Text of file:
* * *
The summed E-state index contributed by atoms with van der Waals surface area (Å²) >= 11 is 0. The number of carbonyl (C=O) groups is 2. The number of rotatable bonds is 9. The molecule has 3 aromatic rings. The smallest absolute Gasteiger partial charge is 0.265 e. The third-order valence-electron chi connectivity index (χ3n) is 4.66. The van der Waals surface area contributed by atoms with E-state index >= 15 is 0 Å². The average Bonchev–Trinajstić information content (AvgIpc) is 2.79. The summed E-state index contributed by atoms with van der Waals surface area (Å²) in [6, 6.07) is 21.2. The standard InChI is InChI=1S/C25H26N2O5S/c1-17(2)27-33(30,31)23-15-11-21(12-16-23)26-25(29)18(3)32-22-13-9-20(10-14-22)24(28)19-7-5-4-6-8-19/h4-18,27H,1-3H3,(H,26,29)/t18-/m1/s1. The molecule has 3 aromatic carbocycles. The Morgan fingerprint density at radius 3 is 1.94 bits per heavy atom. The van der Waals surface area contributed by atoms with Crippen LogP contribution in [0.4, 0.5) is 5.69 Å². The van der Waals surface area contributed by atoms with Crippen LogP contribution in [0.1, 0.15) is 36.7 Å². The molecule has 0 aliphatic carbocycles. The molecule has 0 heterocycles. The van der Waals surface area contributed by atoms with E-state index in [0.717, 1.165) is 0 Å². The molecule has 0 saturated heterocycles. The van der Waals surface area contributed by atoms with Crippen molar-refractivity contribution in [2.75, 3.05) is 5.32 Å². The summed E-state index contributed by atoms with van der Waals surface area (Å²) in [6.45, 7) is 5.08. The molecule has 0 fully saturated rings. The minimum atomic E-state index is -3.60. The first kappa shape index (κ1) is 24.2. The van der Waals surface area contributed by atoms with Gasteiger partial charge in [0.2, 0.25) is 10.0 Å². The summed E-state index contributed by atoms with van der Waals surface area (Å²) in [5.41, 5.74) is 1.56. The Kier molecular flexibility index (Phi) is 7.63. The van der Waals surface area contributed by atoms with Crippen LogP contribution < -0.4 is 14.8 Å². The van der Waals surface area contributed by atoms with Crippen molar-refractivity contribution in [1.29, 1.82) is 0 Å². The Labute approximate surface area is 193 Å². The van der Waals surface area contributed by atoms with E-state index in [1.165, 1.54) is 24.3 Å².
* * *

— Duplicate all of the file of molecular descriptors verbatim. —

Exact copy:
The summed E-state index contributed by atoms with van der Waals surface area (Å²) >= 11 is 0. The number of carbonyl (C=O) groups is 2. The number of rotatable bonds is 9. The molecule has 3 aromatic rings. The smallest absolute Gasteiger partial charge is 0.265 e. The third-order valence-electron chi connectivity index (χ3n) is 4.66. The van der Waals surface area contributed by atoms with E-state index >= 15 is 0 Å². The average Bonchev–Trinajstić information content (AvgIpc) is 2.79. The summed E-state index contributed by atoms with van der Waals surface area (Å²) in [6, 6.07) is 21.2. The standard InChI is InChI=1S/C25H26N2O5S/c1-17(2)27-33(30,31)23-15-11-21(12-16-23)26-25(29)18(3)32-22-13-9-20(10-14-22)24(28)19-7-5-4-6-8-19/h4-18,27H,1-3H3,(H,26,29)/t18-/m1/s1. The molecule has 3 aromatic carbocycles. The Morgan fingerprint density at radius 3 is 1.94 bits per heavy atom. The van der Waals surface area contributed by atoms with Crippen LogP contribution in [0.4, 0.5) is 5.69 Å². The van der Waals surface area contributed by atoms with Crippen LogP contribution in [0.1, 0.15) is 36.7 Å². The molecule has 0 aliphatic carbocycles. The molecule has 0 heterocycles. The van der Waals surface area contributed by atoms with E-state index in [0.717, 1.165) is 0 Å². The molecule has 0 saturated heterocycles. The van der Waals surface area contributed by atoms with Crippen molar-refractivity contribution in [2.75, 3.05) is 5.32 Å². The summed E-state index contributed by atoms with van der Waals surface area (Å²) in [6.45, 7) is 5.08. The molecule has 0 fully saturated rings. The minimum atomic E-state index is -3.60. The first kappa shape index (κ1) is 24.2. The van der Waals surface area contributed by atoms with Gasteiger partial charge in [0.2, 0.25) is 10.0 Å². The summed E-state index contributed by atoms with van der Waals surface area (Å²) in [5.41, 5.74) is 1.56. The Kier molecular flexibility index (Phi) is 7.63. The van der Waals surface area contributed by atoms with Crippen LogP contribution < -0.4 is 14.8 Å². The van der Waals surface area contributed by atoms with Crippen molar-refractivity contribution in [1.29, 1.82) is 0 Å². The Labute approximate surface area is 193 Å². The van der Waals surface area contributed by atoms with E-state index in [1.165, 1.54) is 24.3 Å².